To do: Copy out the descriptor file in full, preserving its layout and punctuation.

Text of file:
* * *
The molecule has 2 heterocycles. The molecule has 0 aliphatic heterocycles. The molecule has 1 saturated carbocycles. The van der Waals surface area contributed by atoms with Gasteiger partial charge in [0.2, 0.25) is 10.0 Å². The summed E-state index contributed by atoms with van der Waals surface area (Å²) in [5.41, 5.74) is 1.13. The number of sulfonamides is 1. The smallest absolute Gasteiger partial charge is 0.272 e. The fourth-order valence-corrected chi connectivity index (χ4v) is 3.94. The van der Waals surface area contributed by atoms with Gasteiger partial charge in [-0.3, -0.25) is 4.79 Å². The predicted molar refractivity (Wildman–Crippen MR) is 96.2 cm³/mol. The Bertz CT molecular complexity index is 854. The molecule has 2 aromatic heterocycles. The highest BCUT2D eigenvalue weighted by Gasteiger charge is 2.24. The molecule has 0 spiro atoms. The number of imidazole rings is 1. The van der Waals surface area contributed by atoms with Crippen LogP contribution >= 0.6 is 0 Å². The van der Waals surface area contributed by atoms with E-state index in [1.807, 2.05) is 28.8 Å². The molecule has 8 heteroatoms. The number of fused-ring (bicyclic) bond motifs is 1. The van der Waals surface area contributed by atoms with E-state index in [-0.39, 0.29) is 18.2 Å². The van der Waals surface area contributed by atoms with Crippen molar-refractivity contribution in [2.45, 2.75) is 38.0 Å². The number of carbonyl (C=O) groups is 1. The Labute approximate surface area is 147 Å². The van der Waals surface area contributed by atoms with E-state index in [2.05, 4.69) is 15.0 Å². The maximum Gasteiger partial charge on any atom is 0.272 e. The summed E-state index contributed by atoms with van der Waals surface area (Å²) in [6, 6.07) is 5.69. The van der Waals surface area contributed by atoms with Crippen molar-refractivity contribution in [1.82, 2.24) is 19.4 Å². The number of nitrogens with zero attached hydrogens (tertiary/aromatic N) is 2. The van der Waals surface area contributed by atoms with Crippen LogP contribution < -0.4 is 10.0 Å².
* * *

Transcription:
The molecule has 2 heterocycles. The molecule has 0 aliphatic heterocycles. The molecule has 1 saturated carbocycles. The van der Waals surface area contributed by atoms with Gasteiger partial charge in [0.2, 0.25) is 10.0 Å². The summed E-state index contributed by atoms with van der Waals surface area (Å²) in [5.41, 5.74) is 1.13. The number of sulfonamides is 1. The smallest absolute Gasteiger partial charge is 0.272 e. The fourth-order valence-corrected chi connectivity index (χ4v) is 3.94. The van der Waals surface area contributed by atoms with Gasteiger partial charge in [-0.3, -0.25) is 4.79 Å². The predicted molar refractivity (Wildman–Crippen MR) is 96.2 cm³/mol. The Bertz CT molecular complexity index is 854. The molecule has 2 aromatic heterocycles. The highest BCUT2D eigenvalue weighted by Gasteiger charge is 2.24. The molecule has 0 spiro atoms. The number of imidazole rings is 1. The van der Waals surface area contributed by atoms with Crippen LogP contribution >= 0.6 is 0 Å². The van der Waals surface area contributed by atoms with E-state index in [1.807, 2.05) is 28.8 Å². The molecule has 8 heteroatoms. The number of fused-ring (bicyclic) bond motifs is 1. The van der Waals surface area contributed by atoms with E-state index in [-0.39, 0.29) is 18.2 Å². The van der Waals surface area contributed by atoms with Crippen molar-refractivity contribution in [2.45, 2.75) is 38.0 Å². The number of carbonyl (C=O) groups is 1. The Labute approximate surface area is 147 Å². The van der Waals surface area contributed by atoms with E-state index in [2.05, 4.69) is 15.0 Å². The maximum Gasteiger partial charge on any atom is 0.272 e. The summed E-state index contributed by atoms with van der Waals surface area (Å²) in [6, 6.07) is 5.69. The van der Waals surface area contributed by atoms with Crippen molar-refractivity contribution in [1.82, 2.24) is 19.4 Å². The number of nitrogens with zero attached hydrogens (tertiary/aromatic N) is 2. The van der Waals surface area contributed by atoms with Crippen LogP contribution < -0.4 is 10.0 Å².